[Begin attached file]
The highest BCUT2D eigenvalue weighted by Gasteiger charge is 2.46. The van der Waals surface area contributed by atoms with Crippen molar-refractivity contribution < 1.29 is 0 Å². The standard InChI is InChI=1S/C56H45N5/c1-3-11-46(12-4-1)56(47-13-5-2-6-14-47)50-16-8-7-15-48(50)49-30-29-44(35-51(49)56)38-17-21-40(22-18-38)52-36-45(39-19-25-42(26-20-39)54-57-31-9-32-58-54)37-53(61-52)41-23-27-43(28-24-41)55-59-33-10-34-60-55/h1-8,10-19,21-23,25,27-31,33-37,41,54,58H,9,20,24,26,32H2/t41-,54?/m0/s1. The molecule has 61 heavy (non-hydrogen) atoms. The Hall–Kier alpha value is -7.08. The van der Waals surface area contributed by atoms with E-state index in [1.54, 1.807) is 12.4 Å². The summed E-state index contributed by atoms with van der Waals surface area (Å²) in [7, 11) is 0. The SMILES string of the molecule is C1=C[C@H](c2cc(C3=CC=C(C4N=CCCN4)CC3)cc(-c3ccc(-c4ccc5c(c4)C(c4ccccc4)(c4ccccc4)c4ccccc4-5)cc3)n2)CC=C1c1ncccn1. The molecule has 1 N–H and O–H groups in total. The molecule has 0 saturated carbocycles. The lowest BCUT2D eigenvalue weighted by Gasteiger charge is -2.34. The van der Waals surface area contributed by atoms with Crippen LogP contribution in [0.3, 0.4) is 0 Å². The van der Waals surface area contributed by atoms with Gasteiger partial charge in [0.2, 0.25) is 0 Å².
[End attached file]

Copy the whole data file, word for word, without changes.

The highest BCUT2D eigenvalue weighted by Gasteiger charge is 2.46. The van der Waals surface area contributed by atoms with Crippen molar-refractivity contribution < 1.29 is 0 Å². The standard InChI is InChI=1S/C56H45N5/c1-3-11-46(12-4-1)56(47-13-5-2-6-14-47)50-16-8-7-15-48(50)49-30-29-44(35-51(49)56)38-17-21-40(22-18-38)52-36-45(39-19-25-42(26-20-39)54-57-31-9-32-58-54)37-53(61-52)41-23-27-43(28-24-41)55-59-33-10-34-60-55/h1-8,10-19,21-23,25,27-31,33-37,41,54,58H,9,20,24,26,32H2/t41-,54?/m0/s1. The molecule has 61 heavy (non-hydrogen) atoms. The Hall–Kier alpha value is -7.08. The van der Waals surface area contributed by atoms with E-state index in [1.54, 1.807) is 12.4 Å². The summed E-state index contributed by atoms with van der Waals surface area (Å²) in [7, 11) is 0. The SMILES string of the molecule is C1=C[C@H](c2cc(C3=CC=C(C4N=CCCN4)CC3)cc(-c3ccc(-c4ccc5c(c4)C(c4ccccc4)(c4ccccc4)c4ccccc4-5)cc3)n2)CC=C1c1ncccn1. The molecule has 1 N–H and O–H groups in total. The molecule has 0 saturated carbocycles. The lowest BCUT2D eigenvalue weighted by Gasteiger charge is -2.34. The van der Waals surface area contributed by atoms with Crippen LogP contribution in [0.3, 0.4) is 0 Å². The van der Waals surface area contributed by atoms with Gasteiger partial charge in [0.2, 0.25) is 0 Å².